LIVES OF WIVES by Laura Riding

LIVES OF WIVES

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KIRKUS REVIEW

In the genre of A Trojan Ending, and again a rather rarified dish dealing with the periods of the first millenium B.C. --lacking the intimate, animated approach of the Robert Graves books. A poetess, Laura Riding's prose bears witness to the fact. It has a rhythmical, almost biblical quality to it -- and moreover, she conserves the feeling of the times she is recreating. The first part of the book deals with ancient Persia, the story of Cyrus the warrior, his conquest of Amytis, the Mede, his second wife, and of Babylon. The second part deals with another historical phase, Macedonia, Philip the Great and his power-driven wife, Olympias, the rise of Athens where Alexander, Philip's son, spent years under the tutelage of Aristotle. The last part is set in Jerusalem, with Herod and Marlamne, Salome, Anthony and Cleopatra. It is interesting not only in the author's approach from a semi-psychological angle, but also in the fact that she conveys a parallel between ancient history and modern times. Limited in appeal, however.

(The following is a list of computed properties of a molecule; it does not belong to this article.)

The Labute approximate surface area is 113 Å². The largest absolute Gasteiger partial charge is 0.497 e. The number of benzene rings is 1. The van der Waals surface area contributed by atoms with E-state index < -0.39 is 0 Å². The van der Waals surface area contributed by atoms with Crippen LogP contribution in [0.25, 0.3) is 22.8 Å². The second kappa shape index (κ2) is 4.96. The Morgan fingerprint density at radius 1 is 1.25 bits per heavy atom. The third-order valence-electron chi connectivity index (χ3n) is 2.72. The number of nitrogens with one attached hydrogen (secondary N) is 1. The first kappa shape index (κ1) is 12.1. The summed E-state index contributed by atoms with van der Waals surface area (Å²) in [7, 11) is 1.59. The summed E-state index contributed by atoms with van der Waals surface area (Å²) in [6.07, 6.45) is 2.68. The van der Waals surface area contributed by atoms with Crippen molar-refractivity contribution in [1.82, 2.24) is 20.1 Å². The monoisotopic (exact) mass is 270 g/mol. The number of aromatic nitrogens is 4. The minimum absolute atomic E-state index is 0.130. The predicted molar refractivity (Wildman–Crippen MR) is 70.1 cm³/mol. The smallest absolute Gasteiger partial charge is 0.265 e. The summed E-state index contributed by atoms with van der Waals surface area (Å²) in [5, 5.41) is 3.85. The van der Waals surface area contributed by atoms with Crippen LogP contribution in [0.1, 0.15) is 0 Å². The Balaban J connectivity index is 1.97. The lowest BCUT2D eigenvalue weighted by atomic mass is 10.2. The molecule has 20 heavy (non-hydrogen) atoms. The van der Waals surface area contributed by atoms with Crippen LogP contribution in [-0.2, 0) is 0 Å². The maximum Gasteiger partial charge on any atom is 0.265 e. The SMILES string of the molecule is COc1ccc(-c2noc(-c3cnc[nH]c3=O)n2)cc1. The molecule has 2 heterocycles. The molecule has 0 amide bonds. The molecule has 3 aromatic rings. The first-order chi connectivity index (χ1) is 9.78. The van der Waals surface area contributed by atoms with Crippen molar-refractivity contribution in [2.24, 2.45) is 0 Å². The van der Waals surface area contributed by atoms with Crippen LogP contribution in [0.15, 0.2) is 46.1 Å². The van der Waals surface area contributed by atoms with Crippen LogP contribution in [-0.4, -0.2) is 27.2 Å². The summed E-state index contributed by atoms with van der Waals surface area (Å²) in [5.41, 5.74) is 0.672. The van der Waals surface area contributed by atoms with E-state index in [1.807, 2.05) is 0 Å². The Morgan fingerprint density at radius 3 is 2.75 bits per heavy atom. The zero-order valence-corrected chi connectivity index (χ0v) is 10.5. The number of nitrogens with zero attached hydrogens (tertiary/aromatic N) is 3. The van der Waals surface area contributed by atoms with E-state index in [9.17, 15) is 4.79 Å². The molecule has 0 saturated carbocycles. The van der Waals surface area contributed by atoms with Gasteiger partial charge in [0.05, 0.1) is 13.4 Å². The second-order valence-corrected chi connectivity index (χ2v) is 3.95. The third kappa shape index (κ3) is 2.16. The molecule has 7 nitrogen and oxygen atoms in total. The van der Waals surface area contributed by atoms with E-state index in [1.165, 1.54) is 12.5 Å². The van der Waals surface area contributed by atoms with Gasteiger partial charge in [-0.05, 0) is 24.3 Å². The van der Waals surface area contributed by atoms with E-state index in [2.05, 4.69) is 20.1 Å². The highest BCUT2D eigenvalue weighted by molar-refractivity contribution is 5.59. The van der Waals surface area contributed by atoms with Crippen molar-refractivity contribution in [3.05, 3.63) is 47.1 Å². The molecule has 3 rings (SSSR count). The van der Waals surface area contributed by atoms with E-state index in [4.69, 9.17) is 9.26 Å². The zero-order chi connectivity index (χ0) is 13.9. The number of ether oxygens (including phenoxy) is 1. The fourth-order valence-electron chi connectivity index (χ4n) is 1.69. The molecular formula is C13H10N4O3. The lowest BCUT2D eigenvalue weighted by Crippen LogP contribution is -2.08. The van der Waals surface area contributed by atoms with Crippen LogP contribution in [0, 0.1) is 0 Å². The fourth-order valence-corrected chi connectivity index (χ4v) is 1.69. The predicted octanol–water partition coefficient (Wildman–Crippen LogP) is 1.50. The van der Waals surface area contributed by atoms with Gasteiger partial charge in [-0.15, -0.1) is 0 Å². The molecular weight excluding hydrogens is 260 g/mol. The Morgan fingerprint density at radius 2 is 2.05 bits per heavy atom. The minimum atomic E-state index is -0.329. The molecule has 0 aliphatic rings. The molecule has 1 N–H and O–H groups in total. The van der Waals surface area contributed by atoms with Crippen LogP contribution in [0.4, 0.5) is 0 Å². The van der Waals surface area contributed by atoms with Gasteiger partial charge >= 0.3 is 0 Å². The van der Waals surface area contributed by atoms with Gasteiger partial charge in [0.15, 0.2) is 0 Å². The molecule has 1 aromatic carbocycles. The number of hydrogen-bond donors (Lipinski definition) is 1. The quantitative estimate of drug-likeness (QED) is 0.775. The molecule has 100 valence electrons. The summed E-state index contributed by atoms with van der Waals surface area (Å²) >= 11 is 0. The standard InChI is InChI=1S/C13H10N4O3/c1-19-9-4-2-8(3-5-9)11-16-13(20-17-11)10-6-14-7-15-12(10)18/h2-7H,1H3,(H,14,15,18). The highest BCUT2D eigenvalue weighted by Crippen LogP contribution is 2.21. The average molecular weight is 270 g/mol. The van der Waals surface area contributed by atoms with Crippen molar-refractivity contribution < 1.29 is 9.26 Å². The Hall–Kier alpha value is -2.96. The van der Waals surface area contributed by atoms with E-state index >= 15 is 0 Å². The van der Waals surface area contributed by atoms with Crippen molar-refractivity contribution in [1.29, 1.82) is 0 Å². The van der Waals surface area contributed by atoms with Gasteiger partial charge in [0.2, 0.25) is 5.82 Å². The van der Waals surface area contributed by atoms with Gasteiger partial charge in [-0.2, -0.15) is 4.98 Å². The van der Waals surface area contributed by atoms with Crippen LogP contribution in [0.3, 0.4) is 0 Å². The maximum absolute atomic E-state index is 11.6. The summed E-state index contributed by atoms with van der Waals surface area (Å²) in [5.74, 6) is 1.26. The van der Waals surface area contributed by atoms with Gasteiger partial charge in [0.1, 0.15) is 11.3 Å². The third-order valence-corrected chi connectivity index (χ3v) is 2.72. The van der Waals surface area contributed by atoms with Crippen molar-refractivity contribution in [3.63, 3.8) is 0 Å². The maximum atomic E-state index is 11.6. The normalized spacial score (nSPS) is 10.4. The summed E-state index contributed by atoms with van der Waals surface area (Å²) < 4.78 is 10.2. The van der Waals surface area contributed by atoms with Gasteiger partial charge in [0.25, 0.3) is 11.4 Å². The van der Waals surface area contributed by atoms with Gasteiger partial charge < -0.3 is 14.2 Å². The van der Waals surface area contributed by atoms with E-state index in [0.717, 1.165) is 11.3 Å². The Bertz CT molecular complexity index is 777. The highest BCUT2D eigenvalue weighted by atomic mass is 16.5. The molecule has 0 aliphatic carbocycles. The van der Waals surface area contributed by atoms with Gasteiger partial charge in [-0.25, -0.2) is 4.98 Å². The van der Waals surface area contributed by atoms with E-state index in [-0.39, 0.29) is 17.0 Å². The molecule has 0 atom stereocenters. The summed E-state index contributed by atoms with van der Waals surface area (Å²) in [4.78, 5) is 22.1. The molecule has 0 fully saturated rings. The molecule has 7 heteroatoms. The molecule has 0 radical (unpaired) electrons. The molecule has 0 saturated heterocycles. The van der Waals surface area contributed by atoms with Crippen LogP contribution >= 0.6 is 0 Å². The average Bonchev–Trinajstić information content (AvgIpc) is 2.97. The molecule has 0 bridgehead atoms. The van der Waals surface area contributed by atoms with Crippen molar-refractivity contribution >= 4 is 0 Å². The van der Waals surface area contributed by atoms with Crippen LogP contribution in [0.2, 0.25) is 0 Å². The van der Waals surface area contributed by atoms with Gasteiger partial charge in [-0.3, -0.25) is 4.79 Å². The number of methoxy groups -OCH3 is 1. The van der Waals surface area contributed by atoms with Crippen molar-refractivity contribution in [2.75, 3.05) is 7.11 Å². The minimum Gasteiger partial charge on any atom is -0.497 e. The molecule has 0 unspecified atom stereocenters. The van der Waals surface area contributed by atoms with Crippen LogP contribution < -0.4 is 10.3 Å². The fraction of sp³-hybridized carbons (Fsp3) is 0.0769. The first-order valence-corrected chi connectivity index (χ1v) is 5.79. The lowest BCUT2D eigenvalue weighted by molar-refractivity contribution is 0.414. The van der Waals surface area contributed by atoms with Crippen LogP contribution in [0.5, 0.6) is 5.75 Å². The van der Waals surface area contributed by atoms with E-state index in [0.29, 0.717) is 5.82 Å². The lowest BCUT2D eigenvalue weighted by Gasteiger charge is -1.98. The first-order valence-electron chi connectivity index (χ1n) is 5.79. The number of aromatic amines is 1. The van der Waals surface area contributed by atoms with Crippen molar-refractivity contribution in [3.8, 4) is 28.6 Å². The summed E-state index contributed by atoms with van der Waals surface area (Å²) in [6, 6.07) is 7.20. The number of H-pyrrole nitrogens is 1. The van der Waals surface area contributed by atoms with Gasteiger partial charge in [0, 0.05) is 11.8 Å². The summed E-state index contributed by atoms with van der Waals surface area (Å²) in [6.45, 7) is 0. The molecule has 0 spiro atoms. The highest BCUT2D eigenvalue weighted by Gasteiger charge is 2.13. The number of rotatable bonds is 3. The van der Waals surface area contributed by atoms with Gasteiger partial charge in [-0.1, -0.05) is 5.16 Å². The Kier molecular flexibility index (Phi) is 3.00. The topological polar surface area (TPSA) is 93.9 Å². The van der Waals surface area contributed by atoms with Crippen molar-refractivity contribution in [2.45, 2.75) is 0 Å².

Pub Date: Sept. 5th, 1939
Publisher: Random House